Hungary´s economic growth is expected to rebound in 2017 and 2018 after a slowdown in 2016, but the high level of external debt remains a major weakness.
Head of state: President Janos Ader (since May 2012)
Head of government: Prime Minister Viktor Orbán (since May 2010)
Population: 9.7 million
Troublesome relationship with the EU remains
The ruling conservative coalition of the Fidesz and KDNP parties under Prime Minister Viktor Orbán has repeatedly taken actions that led to confrontations with the EU commission and its EU peers (e.g. a controversial media law, some constitutional amendments curbing judicial independence, and a tough stance in the migrant policy, together with a lack of willingness to accept the mandatory quotas for refugees passed by the EU). Together with some unorthodox economic policy decisions like additional taxes on banks, the government’s repeated confrontations with the EU have led to some uncertainty among its European peers and international investors.
Slower growth in 2016, followed by a rebound in 2017
Hungary´s GDP growth slowed down to 1.9% in 2016, as public spending on infrastructure sharply decreased (lower disbursement of EU funds). That said, economic growth was sustained by robust private consumption (up 5.0%).
In 2017 and 2018 economic growth is forecast to increase by about 3.5% annually as private and public investments have picked up again. After deflation in 2014 and 2015 (mainly due to regulated household energy prices) consumer prices have started to grow again, and are forecast to increase 2.6% in 2017 and 3.0% in 2018.
Private consumption growth will be driven by wage growth (minimum wage increases in 2017 and 2018) and increasing employment, while exports (driven by eurozone demand) are expected to remain solid. Risks stem from an end of the eurozone rebound and a cooling down of world trade, which would hurt Hungarian export growth.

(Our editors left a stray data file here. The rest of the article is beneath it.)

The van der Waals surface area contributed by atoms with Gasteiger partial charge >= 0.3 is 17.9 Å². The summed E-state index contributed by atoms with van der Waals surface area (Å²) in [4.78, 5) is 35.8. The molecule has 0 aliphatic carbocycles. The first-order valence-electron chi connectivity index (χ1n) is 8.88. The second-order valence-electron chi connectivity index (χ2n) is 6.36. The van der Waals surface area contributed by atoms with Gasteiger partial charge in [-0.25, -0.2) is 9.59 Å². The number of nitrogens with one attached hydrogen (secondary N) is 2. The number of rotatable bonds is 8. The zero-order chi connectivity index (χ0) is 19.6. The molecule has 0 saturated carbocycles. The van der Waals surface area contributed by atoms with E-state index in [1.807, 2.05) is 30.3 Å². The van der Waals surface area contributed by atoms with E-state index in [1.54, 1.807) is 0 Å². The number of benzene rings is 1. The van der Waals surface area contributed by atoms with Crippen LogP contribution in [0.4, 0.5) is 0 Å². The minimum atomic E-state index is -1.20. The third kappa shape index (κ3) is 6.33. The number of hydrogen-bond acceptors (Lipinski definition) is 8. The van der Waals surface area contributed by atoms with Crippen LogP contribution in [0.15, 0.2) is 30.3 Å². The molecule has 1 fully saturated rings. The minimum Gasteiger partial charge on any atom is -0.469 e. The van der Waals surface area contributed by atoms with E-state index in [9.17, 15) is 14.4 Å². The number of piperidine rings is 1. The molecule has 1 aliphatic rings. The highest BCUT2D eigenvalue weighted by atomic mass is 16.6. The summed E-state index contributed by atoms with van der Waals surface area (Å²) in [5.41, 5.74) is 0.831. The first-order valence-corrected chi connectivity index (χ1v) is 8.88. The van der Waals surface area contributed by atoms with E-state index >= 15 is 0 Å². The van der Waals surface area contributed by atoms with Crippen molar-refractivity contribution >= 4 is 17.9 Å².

Containing the budget deficit within 3% of GDP is a top priority of the administration in order to avoid EU sanctions. However, since 2010 the government has been using unorthodox ways to balance the budget, most notably extraordinary taxes on banks and utilities. The budget deficit is forecast to increase in 2017 and 2018 due to lowered corporate taxes and social security contributions and VAT decreases. Public debt remains high at 77% of GDP (Central-Eastern Europe median is 52% of GDP), but fiscal consolidation policies will be postponed until after the general elections in 2018.
High debt level is a major weakness
Hungary’s major weakness remains its high level of external debt (almost 100% of GDP in 2017). A large share of it is foreign currency-denominated, which exacerbates the problem, as a forint depreciation would hurt many Hungarian households and businesses whose loans are denominated in foreign currencies. Additionally, more than 30% of public debt is denominated in foreign currency.
Despite the fact that current account surpluses bolster the exchange rate, the forint remains highly vulnerable to international investors’ sentiment due to the high external and public debt levels and a suboptimal institutional and policy environment.